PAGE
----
Me: “So when the interest rate drops to 6%, I can walk in to US Bank, and refinance at that rate, no closing costs?”

US Bank: “Yes”

If I prepay the whole loan, or move to another lender, I have to pay a penalty of 1% of the original loan amount with a minimum of $250 and a maximum of $500. But why would I ever want to move my loan to another lender if I could refinance any time with no closing costs? So I refinanced at 8.49%, a 15-year loan for $564/month. The intention was to refinance as soon as rates dropped; they couldn’t stay that high forever.

New total monthly mortgage: $1800
Initial monthly mortgage: $1150

I’ve been paying this $1800 monthly mortgage for 5 years now, and have never missed a payment.

When interest rates finally came down a couple of years ago, I visited US Bank for a refi, confident that I was finally going to get my mortgage back under control. However, now refinance was not an option because I had no equity, due to the crash. My house was worth much less than what I bought it for. Possibly even $40,000 less, give or take $20,000 dependent on the Zillow estimate or various bankers I spoke with.

I realize that this makes perfect sense to a financial institution. Who is going to refinance a loan that does not have sufficient collateral?

I’d like to offer another perspective on this issue.

Do As I Say, Not As I Do

I bought my house for $0 down. I had no collateral and no co-signer, and the banks were more than happy to lend me money when the bubble was getting bigger and thinner. I was a loan risk, but I didn’t know it back then. They encouraged me to dive in and I did. It was my first house and I’d never taken out a loan before. 6 years later, I am making 1/3rd more income than when I bought the house and worked at an ad agency. I’ve had to make this happen through hard work and long hours, mainly just to pay my minimum mortgage requirement after the refi.

  • My house is worth less.
  • I make 1/3rd more income.
  • I’ve never missed a payment.
  • I never had collateral for the initial loans.
  • I never put any money down for the initial loans.

It’s no more of a risk now then it was when they gave me the loan in the first place.

The burden falls to the people who have these high interest rate loans, even though most of us never had collateral in the first place, but were given loans by the banks nonetheless. I’m happy that I was able to purchase the house, and that I was able to make a life to sustain it as best I can as a result of crash of the housing market (in retrospect, only because I was laid off and worked as hard as I could as a freelancer to make ends meet). My concern is that they gave me a loan with no collateral and $0 down, and now I have no collateral and no equity, just like I did back then, the banks screwed up the housing market, and I still can’t refinance so that I can live sustainably.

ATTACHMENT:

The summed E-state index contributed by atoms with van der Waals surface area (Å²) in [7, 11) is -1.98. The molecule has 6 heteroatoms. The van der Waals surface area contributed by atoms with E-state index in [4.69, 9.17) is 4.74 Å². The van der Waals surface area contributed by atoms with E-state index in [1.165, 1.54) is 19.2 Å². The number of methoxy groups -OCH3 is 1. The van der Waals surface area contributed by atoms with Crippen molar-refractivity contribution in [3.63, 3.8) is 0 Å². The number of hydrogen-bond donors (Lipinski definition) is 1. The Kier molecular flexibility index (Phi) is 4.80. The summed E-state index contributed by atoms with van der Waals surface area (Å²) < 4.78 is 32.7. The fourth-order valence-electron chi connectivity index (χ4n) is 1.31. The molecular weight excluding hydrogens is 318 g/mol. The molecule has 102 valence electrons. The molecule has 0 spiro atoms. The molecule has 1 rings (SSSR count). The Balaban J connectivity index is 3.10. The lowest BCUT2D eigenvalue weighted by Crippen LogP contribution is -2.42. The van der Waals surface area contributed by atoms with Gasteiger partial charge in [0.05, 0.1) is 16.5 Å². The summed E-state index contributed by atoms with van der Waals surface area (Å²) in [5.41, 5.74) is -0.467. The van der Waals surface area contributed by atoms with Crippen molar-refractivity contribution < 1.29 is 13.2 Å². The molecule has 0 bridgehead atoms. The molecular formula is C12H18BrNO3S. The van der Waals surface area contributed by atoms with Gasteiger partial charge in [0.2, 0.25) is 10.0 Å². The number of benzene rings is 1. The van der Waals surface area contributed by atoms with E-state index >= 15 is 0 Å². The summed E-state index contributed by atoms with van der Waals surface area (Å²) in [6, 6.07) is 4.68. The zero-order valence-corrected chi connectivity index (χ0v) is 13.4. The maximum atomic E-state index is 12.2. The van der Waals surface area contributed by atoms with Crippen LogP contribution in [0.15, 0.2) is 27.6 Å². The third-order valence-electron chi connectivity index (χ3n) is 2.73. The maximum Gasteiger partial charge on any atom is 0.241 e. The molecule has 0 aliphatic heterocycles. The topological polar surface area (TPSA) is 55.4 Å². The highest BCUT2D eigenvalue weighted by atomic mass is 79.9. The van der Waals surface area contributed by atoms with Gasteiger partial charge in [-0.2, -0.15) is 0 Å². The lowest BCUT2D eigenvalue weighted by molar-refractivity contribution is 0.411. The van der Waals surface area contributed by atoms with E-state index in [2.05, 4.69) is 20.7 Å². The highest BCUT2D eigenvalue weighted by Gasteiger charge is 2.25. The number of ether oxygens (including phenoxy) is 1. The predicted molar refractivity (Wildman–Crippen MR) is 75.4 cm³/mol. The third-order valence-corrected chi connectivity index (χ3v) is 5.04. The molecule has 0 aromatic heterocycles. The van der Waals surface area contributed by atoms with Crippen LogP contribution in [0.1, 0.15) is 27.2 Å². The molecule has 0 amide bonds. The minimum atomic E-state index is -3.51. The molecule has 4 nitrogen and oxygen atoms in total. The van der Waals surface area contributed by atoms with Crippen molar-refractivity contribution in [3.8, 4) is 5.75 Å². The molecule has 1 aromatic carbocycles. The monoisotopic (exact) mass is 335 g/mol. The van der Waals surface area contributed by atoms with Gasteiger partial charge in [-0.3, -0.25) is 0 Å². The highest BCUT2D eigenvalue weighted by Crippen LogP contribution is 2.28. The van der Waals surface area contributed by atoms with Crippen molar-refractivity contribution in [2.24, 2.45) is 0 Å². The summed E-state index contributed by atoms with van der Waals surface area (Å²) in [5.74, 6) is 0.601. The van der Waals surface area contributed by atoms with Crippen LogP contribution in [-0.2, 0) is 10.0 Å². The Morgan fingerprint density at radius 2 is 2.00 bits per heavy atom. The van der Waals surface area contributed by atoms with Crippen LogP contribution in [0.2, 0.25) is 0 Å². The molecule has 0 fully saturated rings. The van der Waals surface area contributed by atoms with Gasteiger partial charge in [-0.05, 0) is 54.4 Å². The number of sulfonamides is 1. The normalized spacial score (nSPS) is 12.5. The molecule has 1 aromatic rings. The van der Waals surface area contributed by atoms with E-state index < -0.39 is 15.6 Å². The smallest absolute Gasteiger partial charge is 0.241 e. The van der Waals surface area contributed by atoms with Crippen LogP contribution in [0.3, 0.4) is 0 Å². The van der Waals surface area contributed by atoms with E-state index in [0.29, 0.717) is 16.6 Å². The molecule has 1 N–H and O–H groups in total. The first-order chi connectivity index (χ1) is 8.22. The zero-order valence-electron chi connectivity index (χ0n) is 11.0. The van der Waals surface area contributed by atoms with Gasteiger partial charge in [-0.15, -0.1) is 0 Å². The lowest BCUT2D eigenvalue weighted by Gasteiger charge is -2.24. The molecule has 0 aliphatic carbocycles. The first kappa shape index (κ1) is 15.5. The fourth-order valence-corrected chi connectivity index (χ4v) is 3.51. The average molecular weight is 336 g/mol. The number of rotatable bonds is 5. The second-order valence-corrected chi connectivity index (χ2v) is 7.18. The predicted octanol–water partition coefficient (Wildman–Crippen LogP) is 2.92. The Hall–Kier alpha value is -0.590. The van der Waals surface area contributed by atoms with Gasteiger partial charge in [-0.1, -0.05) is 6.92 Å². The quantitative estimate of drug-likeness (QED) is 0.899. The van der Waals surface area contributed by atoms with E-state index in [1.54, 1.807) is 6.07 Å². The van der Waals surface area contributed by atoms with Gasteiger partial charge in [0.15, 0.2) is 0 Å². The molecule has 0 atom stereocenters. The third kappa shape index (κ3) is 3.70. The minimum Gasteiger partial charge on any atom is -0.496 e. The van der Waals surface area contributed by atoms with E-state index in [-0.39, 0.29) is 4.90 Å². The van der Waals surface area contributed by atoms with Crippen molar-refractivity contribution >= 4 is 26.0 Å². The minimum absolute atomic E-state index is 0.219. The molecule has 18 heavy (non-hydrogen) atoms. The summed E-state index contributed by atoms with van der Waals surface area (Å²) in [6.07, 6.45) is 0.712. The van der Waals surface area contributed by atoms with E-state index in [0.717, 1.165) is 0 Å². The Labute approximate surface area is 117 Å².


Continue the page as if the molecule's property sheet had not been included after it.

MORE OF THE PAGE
If I didn’t have equity then, why is it that I am not allowed to refinance because I still don’t have equity, and they are already the owner of the loan and my home? If I don’t have equity, how is it more of a risk for them to refi? I am already a risk, and a higher one if I can’t sustain the $1800 payments indefinitely. It’s not a risk to them at all to refinance the underwater home that they already own. It’s just not as profitable.

I guess that is what the HARP is for, but I’m still not able to access that program to date.

How Much More Can I Give To Thee, O Bank of America and US Bank?

I’ve invested $121,200 total in payments over the last 6 years for a house that I bought for $200,000 and may or may not be worth at least $50,000 less, give or take $20,000.

It’s possible that I could do this for another 5 years (totaling $242,400 in payments), and still have no equity, or just be starting to build equity. That is the thought that woke me up. As busy as I am trying to work hard enough to bring in the amount I have to bring in to make ends meet, I have to start working harder to understand why my mortgage company and my bank won’t help me out of a situation that they are responsible for in the first place. And if I am going to put all of this work into figuring out this program that is supposed to benefit people just like me, I may as well share the journey so that others can be helped along the way too.